Tom Lutz’s valuable and readable book swells a tide of recent writing on the meaning and nature of work in the global Information Age. That much low-wage work has become soul-killing, dangerous, or unsustainable is the theme of Barbara Ehrenreich’s Nickel and Dimed, Eric Schlosser’s Fast Food Nation, David Shipler’s The Working Poor: Invisible in America, Mark Robert Rank’s One Nation, Underprivileged: Why American Poverty Affects Us All, and Beth Schulman’s The Betrayal of Work: How Low-Wage Jobs Fail Thirty Million Americans. However, even well-paying jobs can be damaging, as Richard Sennett demonstrates in The Corrosion of Character: The Personal Consequences of Work in the New Capitalism; here upward mobility is seen as productive of rootlessness, generational strife, compromised family life, and a sense of futility. Allen Wolfe’s Moral Freedom: The Search for Virtue in a World of Choice powerfully depicts the erosion of the ideals of mutuality and employer-employee loyalty as outsourcing and downsizing come to dominate corporate life.
Is it any wonder, then, that postsecondary, postcollege, and postmodern young people “boomerang” back to their parents, taking up long-term residence on couches and futons? This is where Doing Nothing begins, as Lutz’s son Cody moves in and commences what seems to be a career of watching television. Recalling his own formative days, Lutz tries to be understanding, but soon enough he is harboring an infuriation whose intensity puzzles him. He cannot suppress the idea that Cody is a major-league slackerjust one more representative of a spoiled and aimless generation. What especially irritates him is that the boy’s inactivity seems detached from an interesting purpose. Lutz would have been happy if this work-free lifestyle protested something or was a staging event for a move toward, for example, a Buddhist spirituality of detachment. “The couch,” he laments, “just seemed like inertia, not the kind of loafing to which one invites one’s soul.”
So an investigation is launchedinto both the origins of the father’s feelings about leisure and work and what amounts to a Western literary tradition of celebrating laziness itself. Lutz presents his findings in a loosely chronological way. Thus, his second chapter contrasts Benjamin Franklin, the very architect of the modern work ethic, with Samuel Johnson, who “almost single-handedly invent[ed] the slacker.” Both men, Lutz notes, confronted a world about to be transformed by the Industrial Revolution, reacting to it differently while nevertheless embracing Enlightenment modes of thought. In the same year that Franklin published Way to Wealth (1758), Johnson began his famous Idler essays. Here he sardonically rejects famous definitions of humankind in order to establish his own: “Perhaps man may be more properly called the idle animal; for there is no man who is not sometimes idle.” The idler is free from envy, rivalry, and strife. He has already “arrived”at the place that is the natural telos of the species. Unpressured by business, he has time for friends and conversation, for “he who is famed for doing nothing, is glad to meet another as idle as himself.”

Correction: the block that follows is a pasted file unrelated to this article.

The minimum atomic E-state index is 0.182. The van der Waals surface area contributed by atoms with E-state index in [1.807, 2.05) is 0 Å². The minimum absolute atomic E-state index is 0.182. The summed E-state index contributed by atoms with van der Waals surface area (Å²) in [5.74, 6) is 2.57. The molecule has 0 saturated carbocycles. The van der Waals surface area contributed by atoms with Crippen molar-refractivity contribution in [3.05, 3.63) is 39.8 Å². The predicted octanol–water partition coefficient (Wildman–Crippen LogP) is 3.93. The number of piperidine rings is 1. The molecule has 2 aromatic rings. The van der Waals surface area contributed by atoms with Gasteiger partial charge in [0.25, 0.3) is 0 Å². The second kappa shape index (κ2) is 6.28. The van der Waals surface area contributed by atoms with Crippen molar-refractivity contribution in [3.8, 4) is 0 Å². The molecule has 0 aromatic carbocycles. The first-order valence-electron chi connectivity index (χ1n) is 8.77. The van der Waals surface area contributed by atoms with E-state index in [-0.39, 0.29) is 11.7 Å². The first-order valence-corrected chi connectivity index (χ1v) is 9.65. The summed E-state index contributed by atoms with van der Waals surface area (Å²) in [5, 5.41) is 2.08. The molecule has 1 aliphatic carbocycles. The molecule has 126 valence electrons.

Chapter 3, “Loungers, Romantics, and Rip Van Winkle,” traces the influence of the Scottish magazine The Lounger, appreciatively read in the newly created United States. The Lounger differs from the Idler in that he or she (female loungers were singled out) is clearly active of mind, a sort of interdisciplinary gadfly in a time of increased professionalization and compartmentalization. Lutz pays close attention to the Harvard bad-boy Joseph Dennie, “the first truly American slacker,” whose trouble with authority makes him a precursor of Marlon Brando’s infamous character in The Wild One (1953). Editing the passionately Federalist Gazette of the United States along with The Port Folio, Dennie sided with those who thought too...
(The entire section is 1663 words.)